A family in Nakuru County is in distress following the death of their daughter at a Saudi Arabia deportation centre under unclear circumstances.
The family of Hannah Njeri, 26, learnt about her shocking death last week after friends in Saudi Arabia shared her photos on social media seeking help to trace her kin.
The shocking news subsequently became a double tragedy for the family as it led to the death of her aunt who suffered a shock on learning of the death.
Her husband Jackson Karanja says that days before the incident, Njeri had revealed to them she was going through a hard time at the deportation centre at the hands of foreign authorities.
"We spoke on August 17 and she told me they were not getting good food at the centre in addition to forced community service. She asked for Sh40,000 to aid her in coming home," said Karanja.
On Thursday and Friday, Karanja tried to reach out to his wife with whom they had three children aged 10, 7 and 5 to establish how she wanted the money wired to her but got no response.
"I thought she had been denied communication by the authorities, only for someone to share her photos on Facebook, claiming that she was dead and they were looking for her relatives," he said.
The Kenyan revealed to the family that she died after falling off the building where she was being held alongside other non-Saudis in preparation for their deportation to their respective countries.
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"Njeri died after she fell from the third floor of the building, crashing her skull. It is unclear whether she escaping from the centre or from someone," said the woman only identified as Tatiana.
Karanja revealed that Njeri left Kenya for the gulf country in August 2021 in search of greener pastures as a house manager through the agent who linked her to a second agent in Riyadh.
"She worked at her first employer's house for five months. They claimed they would give her the money as a lump sum which they didn't. She declined their plans to hand her over to another employer," said Karanja.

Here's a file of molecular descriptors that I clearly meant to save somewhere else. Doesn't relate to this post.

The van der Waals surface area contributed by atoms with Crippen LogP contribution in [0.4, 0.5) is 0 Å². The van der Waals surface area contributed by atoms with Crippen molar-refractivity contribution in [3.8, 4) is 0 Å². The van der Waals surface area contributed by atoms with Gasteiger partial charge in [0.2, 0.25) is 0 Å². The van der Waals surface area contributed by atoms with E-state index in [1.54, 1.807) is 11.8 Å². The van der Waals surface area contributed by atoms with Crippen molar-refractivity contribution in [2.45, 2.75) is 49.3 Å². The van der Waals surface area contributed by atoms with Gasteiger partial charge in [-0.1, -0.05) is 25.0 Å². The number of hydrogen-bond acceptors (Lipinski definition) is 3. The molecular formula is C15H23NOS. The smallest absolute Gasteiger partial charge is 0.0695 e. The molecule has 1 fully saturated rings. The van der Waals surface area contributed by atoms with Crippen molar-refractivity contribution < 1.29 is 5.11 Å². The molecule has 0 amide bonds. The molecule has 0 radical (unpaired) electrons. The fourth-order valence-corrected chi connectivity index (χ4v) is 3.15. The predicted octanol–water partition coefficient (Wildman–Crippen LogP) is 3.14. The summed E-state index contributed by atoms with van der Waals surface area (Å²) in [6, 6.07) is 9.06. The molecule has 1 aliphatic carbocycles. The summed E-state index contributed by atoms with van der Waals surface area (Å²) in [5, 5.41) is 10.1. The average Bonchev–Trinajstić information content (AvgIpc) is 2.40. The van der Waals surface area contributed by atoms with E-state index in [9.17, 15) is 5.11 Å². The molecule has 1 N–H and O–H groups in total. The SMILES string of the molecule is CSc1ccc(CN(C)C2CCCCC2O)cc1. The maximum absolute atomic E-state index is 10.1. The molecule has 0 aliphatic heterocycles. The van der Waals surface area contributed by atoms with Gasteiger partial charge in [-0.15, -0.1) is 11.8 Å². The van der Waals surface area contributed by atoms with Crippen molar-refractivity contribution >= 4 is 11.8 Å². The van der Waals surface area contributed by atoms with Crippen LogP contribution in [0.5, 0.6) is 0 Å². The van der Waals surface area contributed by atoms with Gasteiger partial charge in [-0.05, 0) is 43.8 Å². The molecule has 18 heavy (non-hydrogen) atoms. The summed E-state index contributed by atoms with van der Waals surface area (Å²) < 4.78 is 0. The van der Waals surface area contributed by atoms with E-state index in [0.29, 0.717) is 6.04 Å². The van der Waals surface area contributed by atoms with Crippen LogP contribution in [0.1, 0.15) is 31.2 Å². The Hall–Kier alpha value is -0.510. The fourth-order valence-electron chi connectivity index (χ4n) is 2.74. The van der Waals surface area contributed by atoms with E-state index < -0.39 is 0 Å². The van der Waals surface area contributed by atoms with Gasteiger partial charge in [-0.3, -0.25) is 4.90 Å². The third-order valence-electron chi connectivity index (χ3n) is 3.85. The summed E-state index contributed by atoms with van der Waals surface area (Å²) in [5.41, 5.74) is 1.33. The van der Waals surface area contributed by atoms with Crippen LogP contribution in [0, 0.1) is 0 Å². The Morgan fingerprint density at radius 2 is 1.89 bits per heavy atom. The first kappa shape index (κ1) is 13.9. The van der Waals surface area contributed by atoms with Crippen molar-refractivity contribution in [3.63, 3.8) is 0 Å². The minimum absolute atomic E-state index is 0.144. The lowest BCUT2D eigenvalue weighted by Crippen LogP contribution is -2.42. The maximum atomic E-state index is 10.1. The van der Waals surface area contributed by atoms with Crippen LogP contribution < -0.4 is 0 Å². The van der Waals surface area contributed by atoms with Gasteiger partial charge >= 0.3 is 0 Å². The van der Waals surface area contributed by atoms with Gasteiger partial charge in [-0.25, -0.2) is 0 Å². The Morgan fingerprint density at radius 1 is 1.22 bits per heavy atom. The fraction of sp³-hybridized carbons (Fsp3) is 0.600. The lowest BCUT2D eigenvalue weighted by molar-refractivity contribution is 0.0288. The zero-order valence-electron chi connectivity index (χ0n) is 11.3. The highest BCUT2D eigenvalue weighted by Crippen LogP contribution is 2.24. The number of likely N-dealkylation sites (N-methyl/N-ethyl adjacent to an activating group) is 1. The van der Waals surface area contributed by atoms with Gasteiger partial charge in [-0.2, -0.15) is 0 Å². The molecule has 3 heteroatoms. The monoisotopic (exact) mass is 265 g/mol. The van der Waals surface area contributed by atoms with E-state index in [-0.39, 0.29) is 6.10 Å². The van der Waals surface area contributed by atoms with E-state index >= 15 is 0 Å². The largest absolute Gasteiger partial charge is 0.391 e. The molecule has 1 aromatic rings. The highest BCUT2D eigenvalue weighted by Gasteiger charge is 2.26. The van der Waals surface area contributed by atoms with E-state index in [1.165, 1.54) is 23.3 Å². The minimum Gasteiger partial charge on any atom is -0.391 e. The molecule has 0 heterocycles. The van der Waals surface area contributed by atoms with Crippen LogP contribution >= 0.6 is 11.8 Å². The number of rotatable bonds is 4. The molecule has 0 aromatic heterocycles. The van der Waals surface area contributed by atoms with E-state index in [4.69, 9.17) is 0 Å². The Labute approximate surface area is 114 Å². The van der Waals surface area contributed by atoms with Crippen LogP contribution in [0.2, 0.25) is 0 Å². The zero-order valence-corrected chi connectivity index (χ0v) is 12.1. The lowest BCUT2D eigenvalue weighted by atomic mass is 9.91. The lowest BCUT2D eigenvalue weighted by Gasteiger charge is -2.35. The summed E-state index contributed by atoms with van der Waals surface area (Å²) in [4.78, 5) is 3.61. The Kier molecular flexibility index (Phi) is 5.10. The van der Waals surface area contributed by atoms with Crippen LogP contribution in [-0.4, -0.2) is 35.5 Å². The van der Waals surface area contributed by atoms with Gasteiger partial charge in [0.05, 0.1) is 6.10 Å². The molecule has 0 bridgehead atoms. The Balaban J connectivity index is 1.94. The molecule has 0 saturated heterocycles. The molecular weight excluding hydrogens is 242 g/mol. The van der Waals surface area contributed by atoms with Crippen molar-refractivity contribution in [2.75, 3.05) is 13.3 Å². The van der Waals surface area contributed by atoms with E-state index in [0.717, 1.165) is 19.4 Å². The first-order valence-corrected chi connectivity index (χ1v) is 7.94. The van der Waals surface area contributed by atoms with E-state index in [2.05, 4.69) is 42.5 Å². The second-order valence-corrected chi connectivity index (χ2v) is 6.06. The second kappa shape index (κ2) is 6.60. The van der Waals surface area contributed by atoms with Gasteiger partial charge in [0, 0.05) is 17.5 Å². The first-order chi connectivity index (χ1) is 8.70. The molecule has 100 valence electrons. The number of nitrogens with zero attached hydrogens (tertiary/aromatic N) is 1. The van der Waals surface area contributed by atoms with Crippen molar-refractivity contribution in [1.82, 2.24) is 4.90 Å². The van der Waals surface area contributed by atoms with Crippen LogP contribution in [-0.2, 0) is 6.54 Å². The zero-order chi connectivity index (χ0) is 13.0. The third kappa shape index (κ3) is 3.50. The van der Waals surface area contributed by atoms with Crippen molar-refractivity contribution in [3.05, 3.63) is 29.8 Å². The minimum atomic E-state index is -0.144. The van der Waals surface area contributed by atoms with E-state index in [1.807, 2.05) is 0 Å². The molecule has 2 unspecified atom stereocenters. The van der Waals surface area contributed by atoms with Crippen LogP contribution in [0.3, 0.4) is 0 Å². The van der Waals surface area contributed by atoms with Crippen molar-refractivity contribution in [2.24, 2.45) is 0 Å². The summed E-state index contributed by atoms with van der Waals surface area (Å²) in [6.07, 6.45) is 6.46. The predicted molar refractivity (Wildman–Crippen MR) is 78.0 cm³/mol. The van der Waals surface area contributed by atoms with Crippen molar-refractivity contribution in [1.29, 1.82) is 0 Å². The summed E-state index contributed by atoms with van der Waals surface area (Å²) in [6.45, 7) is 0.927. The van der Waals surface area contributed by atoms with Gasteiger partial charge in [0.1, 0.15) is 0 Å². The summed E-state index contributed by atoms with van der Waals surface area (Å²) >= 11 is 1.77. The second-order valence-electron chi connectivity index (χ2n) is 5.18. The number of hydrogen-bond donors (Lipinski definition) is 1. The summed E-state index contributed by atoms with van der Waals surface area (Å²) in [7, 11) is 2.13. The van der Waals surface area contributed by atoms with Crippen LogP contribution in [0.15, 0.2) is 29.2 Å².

This was followed by her being taken back to the Saudi-based recruiting agency which linked her to another employer who she worked for until last month.
Njeri had intimated to him that the second employer got another Kenyan woman who relieved her of her duties and was taken back to the agency that had recruited her.
"They found the agency had been shut down. The employer said he couldn't pay her dues directly to her without the agency. That is how she found herself at the deportation center," he added.
Karanja explained that he embarked on engaging the agent who facilitated her travel to Nairobi but the matter took a different turn after he was informed the agency changed ownership.
"At the agency's office in Nairobi, I was told that the owner who facilitated her travel sold the company and that they could not take responsibility for previously recruited workers," he said.
The distraught husband engaged the Ministry of Foreign Affairs which has promised to engage the Saudi authorities over the matter.
"I sent the Ministry an email with her official details as requested. However, I was informed I may have to cater for repatriation of her body which may cost me up to Sh400,000," said Karanja.
Karanja's mother Tabitha Njeri said that her daughter-in-law's death has been a blow to the family seeing that one of their kin also died and is yet to be buried today (Tuesday).
"It is painful to lose her at such age. She was so close to one of her aunts who died hours after she received the news. We don't even know how to explain this to the children," said Tabitha.
The family is now calling on well-wishers to help them have the body brought back to the country as investigations continue.
"Her friends in Saudi Arabia told me that a post-mortem was yet to be done for her body to be released. However, I don't have the money to bring it back. I am just a lorry driver," said Karanja.